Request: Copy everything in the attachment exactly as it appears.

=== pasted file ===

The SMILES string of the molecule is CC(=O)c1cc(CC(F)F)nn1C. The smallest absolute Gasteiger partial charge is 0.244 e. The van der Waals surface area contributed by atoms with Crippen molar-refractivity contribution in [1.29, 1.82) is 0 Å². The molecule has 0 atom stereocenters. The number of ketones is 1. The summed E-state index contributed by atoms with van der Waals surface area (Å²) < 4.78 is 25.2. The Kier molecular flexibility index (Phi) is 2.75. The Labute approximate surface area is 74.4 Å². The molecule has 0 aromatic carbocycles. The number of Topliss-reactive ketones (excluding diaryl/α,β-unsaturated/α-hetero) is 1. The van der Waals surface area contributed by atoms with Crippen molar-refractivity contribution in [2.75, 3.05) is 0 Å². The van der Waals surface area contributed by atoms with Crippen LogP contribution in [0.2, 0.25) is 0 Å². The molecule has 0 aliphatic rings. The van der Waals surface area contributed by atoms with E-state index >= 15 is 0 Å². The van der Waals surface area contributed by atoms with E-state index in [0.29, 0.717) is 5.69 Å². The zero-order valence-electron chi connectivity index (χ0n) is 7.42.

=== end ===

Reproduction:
The SMILES string of the molecule is CC(=O)c1cc(CC(F)F)nn1C. The smallest absolute Gasteiger partial charge is 0.244 e. The van der Waals surface area contributed by atoms with Crippen molar-refractivity contribution in [1.29, 1.82) is 0 Å². The molecule has 0 atom stereocenters. The number of ketones is 1. The summed E-state index contributed by atoms with van der Waals surface area (Å²) < 4.78 is 25.2. The Kier molecular flexibility index (Phi) is 2.75. The Labute approximate surface area is 74.4 Å². The molecule has 0 aromatic carbocycles. The number of Topliss-reactive ketones (excluding diaryl/α,β-unsaturated/α-hetero) is 1. The van der Waals surface area contributed by atoms with Crippen molar-refractivity contribution in [2.75, 3.05) is 0 Å². The van der Waals surface area contributed by atoms with Crippen LogP contribution in [0.2, 0.25) is 0 Å². The molecule has 0 aliphatic rings. The van der Waals surface area contributed by atoms with E-state index >= 15 is 0 Å². The van der Waals surface area contributed by atoms with E-state index in [0.29, 0.717) is 5.69 Å². The zero-order valence-electron chi connectivity index (χ0n) is 7.42.